Qualifying Christ…

Jesus Calls His First Disciples
Matthew 4:18-20

18 As Jesus was walking beside the Sea of Galilee, he saw two brothers, Simon called Peter and his brother Andrew. They were casting a net into the lake, for they were fishermen. 19 “Come, follow me,” Jesus said, “and I will send you out to fish for people.” 20 At once they left their nets and followed him.

“Come.”  It is a simple, open ended invitation.  It is a request for someone’s presence and company.  It may involve a journey of great distances, or the traveler may already be nearby.  “Come” expresses a desire by the inviter to have a companion, to not be alone, to share something special.  “Come.”

Earlier this fall convicted murder, Troy Davis was executed in Georgia for the murder of an off-duty police officer.  Opponents of the death penalty ardently advocated for Davis’s life, arguing that the death penalty is a violation of basic human rights.  They staged protests, marches, social media campaigns, and more in an effort to halt the execution.  In the days following the execution I was involved in several conversations surrounding the morality of what had happened.  In the course of one of these conversations, one of my friends made a very powerful statement along the lines of:  “I question how anyone can be a Christian and not holistically pro-life.”

So what does “being a Christian” look like?  Should a “Christian” look, smell, sound a certain way?  I have touched on this topic in my earlier posts, but I rebelled at my friend’s concept/question.  I began to question what he meant.  I challenged his concept.  I became a aggressive in my defensiveness because the idea scared me.  What if a person has to look, sound, smell a certain way before he or she can become a “Christian?”  What happens when we start qualifying Christianity?

The inherent danger of qualifying  Christianity is that we begin to put restrictions on who can and cannot wear the label “Christian.”  When you restrict, you exclude, and I am not comfortable with excluding people from meeting the risen Savior.  I accept and understand that Christianity represents certain beliefs, and as people who call themselves “Christians” we wear that label with the general understanding that we endorse and support the belief system associated with Christianity.  But I wonder what it looks like to people gingerly dipping their toes into the pool of Christian faith, if we (established Christians and I use that moniker very loosely) tell them how they can and cannot/should or should not believe.  Who are we to say that our searching friends need to have water-wings and a certain swimsuit before they can jump in?  You see establishing a Faith in Christ and growing as a member of the Christian body is a journey of personal experience and exploration.  Each person starts in a different place, navigates different obstacles, and develops a personal relationship with Jesus.  How can we lump all of those very personal experiences into a “You can join if…” qualifying statement?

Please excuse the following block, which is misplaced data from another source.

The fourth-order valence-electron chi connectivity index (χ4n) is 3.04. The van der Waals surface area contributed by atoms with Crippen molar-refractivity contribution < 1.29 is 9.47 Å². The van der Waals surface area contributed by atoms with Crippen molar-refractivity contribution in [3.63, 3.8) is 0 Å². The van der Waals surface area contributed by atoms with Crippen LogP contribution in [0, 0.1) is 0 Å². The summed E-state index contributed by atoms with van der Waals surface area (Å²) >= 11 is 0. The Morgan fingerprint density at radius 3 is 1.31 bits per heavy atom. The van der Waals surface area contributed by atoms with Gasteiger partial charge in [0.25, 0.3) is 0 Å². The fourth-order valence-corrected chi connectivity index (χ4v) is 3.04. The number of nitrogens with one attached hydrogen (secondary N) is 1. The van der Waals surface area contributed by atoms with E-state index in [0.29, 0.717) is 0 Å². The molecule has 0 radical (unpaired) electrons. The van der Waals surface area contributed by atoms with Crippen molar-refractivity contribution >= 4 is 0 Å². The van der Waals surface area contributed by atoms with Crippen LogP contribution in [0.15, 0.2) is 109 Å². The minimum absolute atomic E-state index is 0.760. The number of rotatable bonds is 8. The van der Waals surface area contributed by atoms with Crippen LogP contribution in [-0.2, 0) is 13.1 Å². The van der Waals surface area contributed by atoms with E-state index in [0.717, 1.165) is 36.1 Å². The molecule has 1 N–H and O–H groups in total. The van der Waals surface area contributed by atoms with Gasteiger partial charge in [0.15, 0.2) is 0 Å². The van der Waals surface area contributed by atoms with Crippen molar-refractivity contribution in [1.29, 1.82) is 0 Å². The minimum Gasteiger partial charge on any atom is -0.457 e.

It is not our responsibility, duty, or job to tell others how they should look, act, or believe in order to be a follower of Christ.  In doing so, we model for “searchers” what exactly “Christians” should NOT look like.  We create an exclusive “club” of believers where if someone doesn’t fit in, they don’t belong.  That is not what Christianity is about.  My savior opened his arms to ALL.  John 1:12 “Yet to all who received him, to those who believed in his name, he gave the right to become children of God.”  Who are we to turn people away because they don’t believe like we do?  Who are we to question someone’s faith based on a singular, subjective belief or ideal?

I am glad my Savior doesn’t judge me based on what I think.  I pray that I can continue to grow in my faith so that I may learn to think more like Christ.  I pray that He takes advantage of my unique experiences to build in me a unique and personal faith.  I pray that we look at others with the eyes of Christ and help them to discover their own faith…one that is as personal and real as the love their Savior has for them.

One Love
One God
One Way

Jason

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~ by archangel66 on November 28, 2011.

One Response to “Qualifying Christ…”

  1. Good post. Interestingly, my Facebook post which precipitated the “holistically pro-life” statement, wasn’t meant to be a reaction to the Troy Davis case. I was merely posting an article by N.T. Wright which I happened to agree with. (Although it is possible Dr. Wright was responding to the events around Troy Davis).

    I do agree with you to a certain extent. I also don’t like putting up barriers to Christ, including cultural ones. (I think ceremonies from other cultures can, and should, be used to give Christ glory). But, at some point there has to be a qualifying metric. We have to be able to define who Christ is and what makes us “Christian”. If not, we run the risk of becoming universalists.

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